I worked with publisher Larry Luxenberg and designer Margy Schmidt while attending the Appalachian Long Distance Hikers Association meeting in PA a few days back. We are working to get the e-book version of THRU: An Appalachian Trail Love Story ready for purchase sometime before Thanksgiving with the print version following shortly thereafter. Just for fun, I am placing an excerpt below to give folks a flavor of what to expect. Because my friends at the AT Museum are publishing the book (and receiving all proceeds), I am placing a journal entry of one of my characters — Brave Phillie, a 63-year-old Viet Nam vet and thru-hiker — detailing his solitary visit to the museum.
June 7, Journal entry of Brave Phillie at the Appalachian Trail Museum
I stole away from the Bly Gappers after the ice cream craziness for a solitary stroll around the Appalachian Trail Museum. Trail folk created this place in an old stone grist mill, a labor of love for people who revere the endless trail, a resting place for a thousand odds and ends of many, many decades of A.T. memories and the people and places of the trail.
I wandered from one display to another, recalling bigger-than-life personalities such as Gene Espy, Grandma Gatewood and Ed Garvey. I first started doing trail work before I was in the service. Over the years — aside from hiking — I’ve swung pulaskis, cut blowdowns with crosscut saws, dug out water bars, and worked on countless reroutes, never regretting a bit of it. This place is a sanctuary for all of us who love the miracle of it all.
I came across an old Mt. Katahdin summit sign, the one telling mileages to places near and far — including impossibly distant Springer Mountain. My God, what memories that sign triggered! Like a movie montage racing through my mind, I summoned mental pictures of all the characters and gorgeous locations between Springer and Katahdin. I stood there and wept for so much — Marina, my sweet, unappreciated wife, gone forever. Earl Shaffer. My new friends, who I try to deserve. The half of the trail unhiked on this trip with a new Katahdin summit sign waiting at the end. How can such a self-absorbed soul as myself sustain all the good this footpath has showered on me?
I walked out of that place feeling that good kind of exhaustion a man feels at the end of a hot day’s hike. Ready for water and food and sleep. Ready to gear up for the second half of the last great American adventure.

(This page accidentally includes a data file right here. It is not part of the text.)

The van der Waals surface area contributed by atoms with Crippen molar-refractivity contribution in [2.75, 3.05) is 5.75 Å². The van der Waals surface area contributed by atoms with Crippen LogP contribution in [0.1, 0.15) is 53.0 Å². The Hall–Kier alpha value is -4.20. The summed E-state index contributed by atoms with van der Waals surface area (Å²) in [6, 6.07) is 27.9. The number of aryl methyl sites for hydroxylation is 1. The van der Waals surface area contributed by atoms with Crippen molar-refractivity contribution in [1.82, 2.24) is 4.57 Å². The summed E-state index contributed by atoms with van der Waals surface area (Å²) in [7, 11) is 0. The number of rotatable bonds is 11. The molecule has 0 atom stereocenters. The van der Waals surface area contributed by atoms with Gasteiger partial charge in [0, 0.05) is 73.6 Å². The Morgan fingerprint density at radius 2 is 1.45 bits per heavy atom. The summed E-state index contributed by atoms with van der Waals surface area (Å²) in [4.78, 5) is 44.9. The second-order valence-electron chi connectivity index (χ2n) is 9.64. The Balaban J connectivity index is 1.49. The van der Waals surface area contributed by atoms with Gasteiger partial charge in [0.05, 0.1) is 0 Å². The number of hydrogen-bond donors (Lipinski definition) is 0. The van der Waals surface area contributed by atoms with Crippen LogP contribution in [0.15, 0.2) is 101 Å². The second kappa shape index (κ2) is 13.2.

Hope you enjoyed this snippet. Soon, I will fill you in on some observations of my trip to the Appalachian Long Distance Hikers Association annual conference. Remember: Stay vertical and keep walking!
6 thoughts on “An excerpt from THRU: An Appalachian Trail Love Story”
Thank you Richard for writing and sharing this wondrous story and infusing it with your own experiences of the A.T. The trail is truly magical and you have brought it to life for all of us who have yet to hike the entire trail.
Thanks Margie. I consider it high praise to hear such kind words from a woman who only days ago traversed the Grand Canyon in 11 hours. Thanks for all you do, kid.
Thank you for the enticing snippet and for being an outstanding writer all those decades ago when I was the one who carried the grade book in the classroom we shared. Hope the completed version of THRU is available in hard copy in time for 2013 holiday giving. Congratulations on a book well done. As a lover of good fiction, I look forward to your next novel and am proud of you. Cheers!
Thanks for your support. Can’t wait to get this baby birthed.
After reading this snippet of Thru, I am once again enthralled with this magical connection the AT creates between soul and nature. I am anxiously awaiting the book to be engulfed in this connection and to experience vicariously the experience.
Babette: THRU is coming soon. Meanwhile, I look forward to finally becoming a member of GATC, the best of all the Appalachian Trail clubs!